The concrete countertops in Eleanor Zuckerman’s San Francisco kitchen are hand-crafted works of art.
Custom-designed by Fu-Tun Cheng of the Berkeley, California-based Cheng Concrete, they feature colors like brick, flowing lines and pictures of nautilus shells.
“With concrete there is a lot of room for creativity, to say nothing of color,” says Zuckerman, a retired psychologist. “It gives you flexibility.”
Homeowners looking to spice up their kitchens can install a variety of countertops that go beyond the traditional laminate and tile. Today’s options include concrete and butcher-block-style wood, and a range of custom-designed colors and shapes. IceStone countertops use recycled glass from broken bottles.
“So many different materials are used in countertops these days,” says Tony Izzo, Curtis Lumber’s corporate kitchen and bath manager in Albany, New York. Until about 25 years ago, he says, roughly 90 percent of countertops in U.S. homes were laminate, and the rest tile.
Then DuPont’s Corian hit the market, followed by granite and quartz, which are current favorites, he says. Today, just half of countertops are laminate, Izzo says.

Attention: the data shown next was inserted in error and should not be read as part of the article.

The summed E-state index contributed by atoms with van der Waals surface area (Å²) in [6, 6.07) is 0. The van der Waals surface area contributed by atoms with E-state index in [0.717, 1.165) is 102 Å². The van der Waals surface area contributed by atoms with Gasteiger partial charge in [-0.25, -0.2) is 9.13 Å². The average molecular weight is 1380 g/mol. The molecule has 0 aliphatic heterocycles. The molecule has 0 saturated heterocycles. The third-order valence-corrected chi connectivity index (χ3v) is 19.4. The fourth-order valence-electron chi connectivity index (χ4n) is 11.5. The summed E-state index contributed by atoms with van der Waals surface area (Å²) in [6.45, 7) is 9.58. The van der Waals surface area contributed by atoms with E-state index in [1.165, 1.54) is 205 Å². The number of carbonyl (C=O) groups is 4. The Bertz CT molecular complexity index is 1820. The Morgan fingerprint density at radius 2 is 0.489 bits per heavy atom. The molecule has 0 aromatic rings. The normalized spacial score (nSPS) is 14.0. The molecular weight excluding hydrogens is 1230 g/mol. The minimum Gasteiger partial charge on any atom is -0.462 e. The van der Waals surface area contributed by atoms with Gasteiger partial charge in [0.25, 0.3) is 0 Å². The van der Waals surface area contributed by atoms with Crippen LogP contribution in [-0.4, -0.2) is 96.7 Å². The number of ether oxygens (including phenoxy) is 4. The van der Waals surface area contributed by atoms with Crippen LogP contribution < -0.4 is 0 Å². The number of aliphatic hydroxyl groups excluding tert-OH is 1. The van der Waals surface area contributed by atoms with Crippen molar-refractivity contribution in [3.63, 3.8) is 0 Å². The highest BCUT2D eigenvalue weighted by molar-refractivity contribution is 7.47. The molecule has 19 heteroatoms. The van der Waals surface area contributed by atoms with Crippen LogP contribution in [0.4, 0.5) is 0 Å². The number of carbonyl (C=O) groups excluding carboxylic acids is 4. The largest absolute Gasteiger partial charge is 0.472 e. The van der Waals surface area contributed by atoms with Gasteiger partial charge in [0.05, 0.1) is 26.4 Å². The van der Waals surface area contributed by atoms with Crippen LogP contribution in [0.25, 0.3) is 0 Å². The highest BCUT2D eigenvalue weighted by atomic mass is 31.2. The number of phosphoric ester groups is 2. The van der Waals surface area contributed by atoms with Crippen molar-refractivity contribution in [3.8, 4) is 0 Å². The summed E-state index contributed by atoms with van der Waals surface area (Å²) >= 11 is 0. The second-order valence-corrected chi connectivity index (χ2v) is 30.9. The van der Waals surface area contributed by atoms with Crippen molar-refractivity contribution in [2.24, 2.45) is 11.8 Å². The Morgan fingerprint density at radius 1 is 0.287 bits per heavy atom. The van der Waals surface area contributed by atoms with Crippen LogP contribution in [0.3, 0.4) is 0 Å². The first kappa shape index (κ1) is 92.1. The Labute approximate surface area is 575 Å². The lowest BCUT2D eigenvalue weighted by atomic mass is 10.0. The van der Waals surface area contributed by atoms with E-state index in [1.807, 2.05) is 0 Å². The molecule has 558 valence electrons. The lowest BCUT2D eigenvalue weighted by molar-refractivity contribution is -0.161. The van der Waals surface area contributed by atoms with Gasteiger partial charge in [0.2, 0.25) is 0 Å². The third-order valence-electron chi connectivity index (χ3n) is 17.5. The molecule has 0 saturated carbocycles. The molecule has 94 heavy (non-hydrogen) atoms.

The burgeoning interest in alternative countertops is the natural extension of that trend. And they are becoming more affordable.
“Slowly, over the years, the market has really grown,” says Mike Heidebrink, president of Cheng Concrete. When the company opened in 2002, it catered mostly to well-heeled dot-commers willing to spend more to bring an artisan’s touch to their kitchens.
Today, Heidebrink says, Cheng also serves a growing number of skilled do-it-yourselfers who want to shape, mold and install countertops themselves. They can choose the color and lines of their countertops, he says. Once installed and sealed, he says, concrete countertops are as durable as limestone and marble.
“They can have that for $10 a square foot,” he says.